It had become a tiny little plant. Not only that, it was growing inwardly. No wonder it had been driving me absolutely crazy.

One year, I preached on the parable of the sower and proudly told the story of the seed sprouting in my ear. Though some seed falls in places where it won't grow, I made the conclusion that "seeds take root in fertile ground," referring of course to my head.

The church found that a bit humorous.

Yet, I never will forget the man who came up to me after the service and said, "You know what fertilizer is made of don't you? Manure!"

Then he just walked off. I deserved that.

At my going away party upon leaving that church, he gave me a dentist's mold of an ear with a little plant growing out of it. He wrote on the side, "Hear the Word, Plant the Word, Do the Word."

What a gift.

I keep it in my office to remind me that God can do great things with one little seed, no matter how unlikely the place is that it is planted.

Jesus said that if we had the faith of a mustard seed, we could move mountains. An entire forest begins with one seed.

No matter how small it is, each act of kindness, each word of grace, and each demonstration of Christ's love is a seed.

Do we trust in this mystery? God provides the growth.

Steve West is a husband, father, minister, musician, and writer who serves as pastor of Arab First United Methodist Church. His blog, "Musings of a Musical Preacher," may be found at

Saturday, December 27, 2014

All is calm, finally

This is my column that appeared in "The Arab Tribune" on December 27, 2014.

Here we are, just a couple of days after Christmas.

There are leftovers in the fridge and crumbs in the cookie jar. Trash bags stuffed with wrapping paper lay next to a stack of shirt boxes, and my tummy is full and happy (maybe the word is bloated). An ornament has fallen off the tree and this time, I didn't pick it up. I wonder if I will.

Our family is settling into a post-Christmas lull, enjoying a few days off together. I think of Julian of Norwich’s saying “All is well, and all manner of things are well.” That’s how I feel after Christmas. It feels like all is calm after the storm.

It’s funny how our celebration of Christmas has evolved. Until recent history, no one started celebrating until Christmas Eve, when the tree went up and the festivities began for a holiday that went all the way to January 6. This ancient Christmas tradition is the origin of the song “The Twelve Days of Christmas.”

Nowadays, the Christmas craziness seems to start after Thanksgiving. There is lots of music, and there are classic movies on TV. The parties go all month. In church life, the pastor gets to go to lots of them. I always say it's a tough job, but somebody's got to do it.

There’s a reason we love to sing “Silent Night” on Christmas Eve, because by the time we get there, we are desperate for one.

So for most people these days, December 26 means we are done. Whew. We are dog tired, and Christmas is over.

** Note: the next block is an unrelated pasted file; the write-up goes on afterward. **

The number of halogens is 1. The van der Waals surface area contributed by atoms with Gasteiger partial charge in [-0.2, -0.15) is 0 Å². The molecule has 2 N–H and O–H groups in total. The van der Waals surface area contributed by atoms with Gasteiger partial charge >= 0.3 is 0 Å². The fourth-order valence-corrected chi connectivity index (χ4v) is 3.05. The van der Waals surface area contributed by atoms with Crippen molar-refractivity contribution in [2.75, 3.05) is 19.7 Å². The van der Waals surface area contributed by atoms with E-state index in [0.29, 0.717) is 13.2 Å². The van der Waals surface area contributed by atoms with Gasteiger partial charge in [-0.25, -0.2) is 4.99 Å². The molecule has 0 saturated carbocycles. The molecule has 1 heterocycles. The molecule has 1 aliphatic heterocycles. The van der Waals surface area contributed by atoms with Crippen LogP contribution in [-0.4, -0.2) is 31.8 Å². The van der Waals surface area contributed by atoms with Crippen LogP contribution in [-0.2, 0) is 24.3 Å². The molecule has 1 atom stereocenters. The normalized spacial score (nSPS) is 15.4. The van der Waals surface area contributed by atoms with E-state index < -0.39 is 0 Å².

But not for me. This is the best part.

I have grown to love the twelve days of Christmas, and it’s not just because it’s the pastor’s most common week for vacation (okay, that might be part of it). There is a certain stillness after our winter flurry. Even when I didn’t lose the season to too much stress, it is very nice to have some post-Christmas rest.

After all, it’s still Christmas. And Christmas is about peace on earth.

It occurred to me that by the time Joseph and Mary got to the manger to lay the baby down, all was calm and all was bright. Finally, they could give it a rest.

But getting ready for that day? No rest, only stress.

If we think our days leading up to Christmas were tough, think about Mary. She was about 14 years old, barely old enough to have a child and certainly unprepared to raise one. And though it makes us uncomfortable to use the words, she was an unwed mother. She was engaged, but not married. The angel had cleared up any potential misunderstanding about her pregnancy with Joseph, but others were undoubtedly talking.

Then Caesar orders everybody to go to their hometown. They were of little means, otherwise they would have had connections to get a decent room in Bethlehem. It was an 80 mile trip, and tradition says she rode on a donkey.

A donkey? I’ve certainly never been pregnant, but I do have an imagination. If she was great with child, this 80 miles was a long and bumpy ride. It could not have been pleasant.

By the time they got to the manger, they needed a silent night all right.

Maybe today's Christmas insanity is not just the result of the influence of commercialism. Maybe, just maybe, it evolved because our contemporary experience connects us with theirs.

If we believe in the mystery of the incarnation, this strange claim that Christians have, we have embraced the idea that the Word became flesh to dwell among us. Now that he is here, we could dwell on it a while ourselves.

So rather than succomb to post-traumatic stress, let’s give it a rest - a really good one. Let Christmas be calm and bright.

It's not too late. We're just getting started.

Steve West is a husband, father, minister, musician, and writer who serves as pastor of Arab First UMC. His blog, "Musings of a Musical Preacher," is found at

Thursday, December 18, 2014

"Spirit of Christmas" on YouTube

"Spirit of Christmas" is a song I wrote a number of years ago, during my first semester in seminary. We had been studying Athanasius, an important fourth century church father, in class.